Southern Heroes: Le Minh Dao, The 18th Division, and the Battle of Xuan Loc

“Please, do not call me a hero.  My men who died at Xuan Loc and the hundred battles before are the true heroes.”  – Le Minh Dao, Brigadier General, 18th Division, South Vietnam

On this day, 37 years ago, the tanks of the North Vietnamese Army rolled into the city of Saigon.  The city’s inhabitants gathered frantically outside the gates of the U.S. embassy, begging the Americans to shelter them from the advancing Communists.  That day, thousands of Vietnamese families packed up their entire lives and embarked on a journey across the seas to escape the grasp of Communism.  April 30, 1975 was a dark day in Vietnam’s history, but prior to this fall, the South Vietnamese Army would achieve one last glorious victory.

In the weeks prior to the fall of Saigon, the Communists in the North were still figuring out how to capture the city.  One strategically important location was Xuan Loc, which the Communists planned to capture before moving on to Saigon.  As the 4th Corps of the North Vietnamese Army assembled their forces in the jungle north of the city of Xuan Loc, they were greeted by some unexpected guests.  The 18th Division of the ARVN (South Vietnam), under Brig. General Le Minh Dao, would derail the NVA’s plan to capture Xuan Loc, showing the world that even without the U.S., the ARVN was still a force to be reckoned with.

“Even though we knew we had lost the war, I still fought.  I was filled with despair after the loss of the northern Corps, but I still fight.”

The Battle of Xuan Loc was the last major struggle before Saigon’s fall on April 30, 1975.  With the passionate and inspirational leadership of Brigadier General Le Minh Dao, the 18th Division of the ARVN resisted heavy fire from the Communist forces from April 9-21, when the division was recalled to defend Saigon.  The brilliance of the 18th Division can be seen by its numbers, dealing a miserable amount of pain to the 4th Corps of the NVA.  On the first day of battle, the NVA under Major General Hoang Cam lost more than 700 hundred men to the ARVN and Le Minh Dao, whose losses were below 50 soldiers.  After four days, Cam’s death toll climbed to 2,000, while Dao’s still only in the hundreds, the 4th Corps still had not advanced (Pribbenow & Vieth, 2004: 191-199).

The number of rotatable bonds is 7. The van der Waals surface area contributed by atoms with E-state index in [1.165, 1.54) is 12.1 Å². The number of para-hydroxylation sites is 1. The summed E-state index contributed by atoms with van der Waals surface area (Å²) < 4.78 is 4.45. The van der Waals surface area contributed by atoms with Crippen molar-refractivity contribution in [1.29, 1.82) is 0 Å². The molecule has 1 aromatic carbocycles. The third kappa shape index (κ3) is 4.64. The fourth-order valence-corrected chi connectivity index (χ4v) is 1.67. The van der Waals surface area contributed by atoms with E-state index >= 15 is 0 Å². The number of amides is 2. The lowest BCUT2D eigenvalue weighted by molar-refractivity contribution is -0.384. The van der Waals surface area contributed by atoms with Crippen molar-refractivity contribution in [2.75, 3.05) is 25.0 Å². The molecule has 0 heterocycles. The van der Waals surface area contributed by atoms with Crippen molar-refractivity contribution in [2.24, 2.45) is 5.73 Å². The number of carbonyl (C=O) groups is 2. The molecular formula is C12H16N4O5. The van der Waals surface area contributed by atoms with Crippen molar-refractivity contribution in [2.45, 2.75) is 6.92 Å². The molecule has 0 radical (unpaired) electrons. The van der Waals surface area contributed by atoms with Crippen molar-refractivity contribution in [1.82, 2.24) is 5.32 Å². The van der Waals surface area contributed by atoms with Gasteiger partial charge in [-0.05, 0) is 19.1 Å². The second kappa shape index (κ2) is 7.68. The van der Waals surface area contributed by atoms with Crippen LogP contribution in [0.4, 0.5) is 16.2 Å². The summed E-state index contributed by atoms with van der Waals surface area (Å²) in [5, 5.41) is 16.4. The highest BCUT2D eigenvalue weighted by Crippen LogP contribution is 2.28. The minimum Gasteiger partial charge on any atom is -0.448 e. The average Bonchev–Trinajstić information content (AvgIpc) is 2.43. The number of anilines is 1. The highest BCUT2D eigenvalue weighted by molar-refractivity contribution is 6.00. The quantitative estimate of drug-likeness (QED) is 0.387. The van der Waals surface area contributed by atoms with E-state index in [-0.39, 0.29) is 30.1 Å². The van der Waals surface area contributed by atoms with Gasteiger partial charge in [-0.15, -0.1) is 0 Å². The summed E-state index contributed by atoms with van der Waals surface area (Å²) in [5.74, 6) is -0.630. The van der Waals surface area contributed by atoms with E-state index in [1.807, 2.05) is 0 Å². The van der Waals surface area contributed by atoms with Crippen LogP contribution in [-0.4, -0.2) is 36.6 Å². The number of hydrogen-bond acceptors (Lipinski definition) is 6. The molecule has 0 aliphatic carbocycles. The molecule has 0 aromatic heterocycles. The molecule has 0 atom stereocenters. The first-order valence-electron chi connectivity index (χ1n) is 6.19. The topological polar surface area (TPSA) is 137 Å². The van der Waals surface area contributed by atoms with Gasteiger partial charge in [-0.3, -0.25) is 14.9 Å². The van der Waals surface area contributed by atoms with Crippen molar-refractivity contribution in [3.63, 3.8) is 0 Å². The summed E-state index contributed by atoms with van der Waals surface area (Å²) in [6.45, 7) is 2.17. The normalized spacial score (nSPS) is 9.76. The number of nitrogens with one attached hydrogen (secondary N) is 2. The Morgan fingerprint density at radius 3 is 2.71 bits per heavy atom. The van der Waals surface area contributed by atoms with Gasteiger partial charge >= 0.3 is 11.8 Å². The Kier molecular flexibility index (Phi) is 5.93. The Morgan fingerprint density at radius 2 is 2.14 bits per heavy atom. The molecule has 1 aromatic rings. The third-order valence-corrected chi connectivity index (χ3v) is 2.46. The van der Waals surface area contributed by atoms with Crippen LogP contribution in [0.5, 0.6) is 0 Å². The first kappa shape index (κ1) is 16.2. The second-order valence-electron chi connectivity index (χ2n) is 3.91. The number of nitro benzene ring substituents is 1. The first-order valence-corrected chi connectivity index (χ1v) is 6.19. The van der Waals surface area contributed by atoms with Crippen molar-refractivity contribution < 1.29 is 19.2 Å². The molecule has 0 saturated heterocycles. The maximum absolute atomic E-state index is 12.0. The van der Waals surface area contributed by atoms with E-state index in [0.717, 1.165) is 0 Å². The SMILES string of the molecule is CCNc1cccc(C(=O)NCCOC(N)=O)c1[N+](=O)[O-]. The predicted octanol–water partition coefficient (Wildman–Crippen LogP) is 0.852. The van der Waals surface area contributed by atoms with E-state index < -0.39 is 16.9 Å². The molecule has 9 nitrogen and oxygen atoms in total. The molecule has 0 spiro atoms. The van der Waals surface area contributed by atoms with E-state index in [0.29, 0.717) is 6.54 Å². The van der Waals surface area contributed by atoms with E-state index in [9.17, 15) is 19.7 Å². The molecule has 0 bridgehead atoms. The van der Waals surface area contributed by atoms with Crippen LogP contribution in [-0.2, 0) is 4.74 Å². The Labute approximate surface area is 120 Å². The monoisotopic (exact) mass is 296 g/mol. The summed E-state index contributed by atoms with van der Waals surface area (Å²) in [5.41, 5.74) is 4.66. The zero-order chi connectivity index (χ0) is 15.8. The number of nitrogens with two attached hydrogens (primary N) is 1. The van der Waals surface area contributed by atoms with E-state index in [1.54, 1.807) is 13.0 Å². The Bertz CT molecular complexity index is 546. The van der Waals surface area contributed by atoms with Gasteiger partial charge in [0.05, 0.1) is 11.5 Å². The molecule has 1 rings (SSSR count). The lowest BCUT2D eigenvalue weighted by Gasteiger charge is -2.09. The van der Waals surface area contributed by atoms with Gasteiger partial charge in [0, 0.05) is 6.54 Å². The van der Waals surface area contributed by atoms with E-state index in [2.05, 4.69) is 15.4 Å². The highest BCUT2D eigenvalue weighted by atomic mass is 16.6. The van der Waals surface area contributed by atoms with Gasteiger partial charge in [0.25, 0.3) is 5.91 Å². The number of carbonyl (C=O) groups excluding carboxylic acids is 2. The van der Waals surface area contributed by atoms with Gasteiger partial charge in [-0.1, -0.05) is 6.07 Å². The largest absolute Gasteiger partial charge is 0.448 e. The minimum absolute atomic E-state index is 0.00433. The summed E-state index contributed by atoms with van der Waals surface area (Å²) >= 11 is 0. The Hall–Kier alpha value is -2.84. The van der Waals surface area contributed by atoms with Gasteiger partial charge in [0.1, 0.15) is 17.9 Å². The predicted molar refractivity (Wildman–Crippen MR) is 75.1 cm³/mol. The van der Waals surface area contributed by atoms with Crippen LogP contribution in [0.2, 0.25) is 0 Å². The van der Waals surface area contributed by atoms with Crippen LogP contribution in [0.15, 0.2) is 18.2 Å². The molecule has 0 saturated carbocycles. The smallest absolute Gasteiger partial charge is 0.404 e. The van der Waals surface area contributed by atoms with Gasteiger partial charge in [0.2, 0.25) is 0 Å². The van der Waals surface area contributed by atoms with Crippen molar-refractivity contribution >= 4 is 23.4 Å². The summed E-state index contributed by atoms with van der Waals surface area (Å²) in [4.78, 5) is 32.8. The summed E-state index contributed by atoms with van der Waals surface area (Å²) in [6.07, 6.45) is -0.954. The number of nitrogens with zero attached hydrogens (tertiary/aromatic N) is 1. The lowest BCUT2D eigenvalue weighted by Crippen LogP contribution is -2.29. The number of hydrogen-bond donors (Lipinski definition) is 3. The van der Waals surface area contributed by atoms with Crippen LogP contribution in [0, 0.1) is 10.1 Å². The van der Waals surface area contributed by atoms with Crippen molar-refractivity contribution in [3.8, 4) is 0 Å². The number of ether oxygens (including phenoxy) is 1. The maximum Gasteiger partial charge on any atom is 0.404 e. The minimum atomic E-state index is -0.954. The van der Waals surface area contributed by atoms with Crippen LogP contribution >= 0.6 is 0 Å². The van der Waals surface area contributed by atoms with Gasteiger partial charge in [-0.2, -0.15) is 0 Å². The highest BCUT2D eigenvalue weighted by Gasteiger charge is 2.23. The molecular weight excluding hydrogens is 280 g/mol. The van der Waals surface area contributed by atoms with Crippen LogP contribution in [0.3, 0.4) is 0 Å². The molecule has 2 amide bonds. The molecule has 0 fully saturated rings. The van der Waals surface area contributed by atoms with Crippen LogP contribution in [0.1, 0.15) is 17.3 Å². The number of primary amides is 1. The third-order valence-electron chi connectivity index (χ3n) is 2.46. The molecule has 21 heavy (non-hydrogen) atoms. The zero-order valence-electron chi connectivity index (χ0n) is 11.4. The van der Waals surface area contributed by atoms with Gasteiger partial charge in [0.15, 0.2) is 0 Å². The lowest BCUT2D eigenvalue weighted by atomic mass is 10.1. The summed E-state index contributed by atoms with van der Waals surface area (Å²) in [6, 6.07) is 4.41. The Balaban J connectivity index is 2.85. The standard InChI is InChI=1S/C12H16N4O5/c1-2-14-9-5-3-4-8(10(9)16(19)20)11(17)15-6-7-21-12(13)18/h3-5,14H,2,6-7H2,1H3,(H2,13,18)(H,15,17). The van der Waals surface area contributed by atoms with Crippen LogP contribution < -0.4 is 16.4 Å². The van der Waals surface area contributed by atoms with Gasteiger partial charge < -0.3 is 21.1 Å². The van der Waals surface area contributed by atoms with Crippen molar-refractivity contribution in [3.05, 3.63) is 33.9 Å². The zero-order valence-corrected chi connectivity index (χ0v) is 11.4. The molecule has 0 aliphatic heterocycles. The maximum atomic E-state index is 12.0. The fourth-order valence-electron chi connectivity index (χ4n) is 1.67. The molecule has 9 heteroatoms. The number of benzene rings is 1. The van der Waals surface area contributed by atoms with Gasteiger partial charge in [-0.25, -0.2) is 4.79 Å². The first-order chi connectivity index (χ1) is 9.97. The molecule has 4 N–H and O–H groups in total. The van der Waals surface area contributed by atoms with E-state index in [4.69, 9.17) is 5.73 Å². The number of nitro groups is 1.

By April 13, the 4th Corps and the North Vietnamese Army were forced to change their strategy.  According to NVA Commander Tran Van Tra, because of the fierce resistance of General Dao and the 18th Division, it was no longer in the interests of the NVA to continue pressing in Xuan Loc (Pribbenow & Vieth, 2004: 200).  From then until April 21, the Communist forces would concentrate their forces in other areas around Xuan Loc, and Le Minh Dao would continue to fight them until receiving orders to return to Saigon.  The general’s retreat was just as masterful as his advance, which required much daring and intellect to outmaneuver the Communist forces.

“I was their general, I wish to be the last man from the 18th ARVN to be released.  I could not look them in the face otherwise.”

Sadly, the success story ends here, with Le Minh Dao’s successful retreat back to Saigon.  From this point onward, South Vietnam would run out of steam, and the ARVN would no longer have the means to fight.  Brigadier General Le Minh Dao and the 18th Division were only few of many brave individuals who sacrificed their lives for the free and democratic South.  On April 30th, even after Duong Van Minh and the Southern government surrendered, Le Minh Dao still wanted to keep fighting.  However, with the knowledge that the corps commander and the deputy had taken their own lives, Dao knew that it was done.  On May 9, Le Minh Dao turned himself over to the Communist forces, serving a prison sentence of 17 years.  He would remain in prison until May 4, 1992, when he was finally released.  Le Minh Dao currently resides in the United States, his accomplishments forever immortalized in the pages of history.


Further Reading on the Battle of Xuan Loc:

Pribbenow, Merle L. & George J. Veith.  ”Fighting is an Art: The Army of the Republic of Vietnam’s Defense of Xuan Loc, 9-21 April 1975.”  The Journal of Military History, Vol. 68, No. 1 (Jan., 2004), pp. 163-213.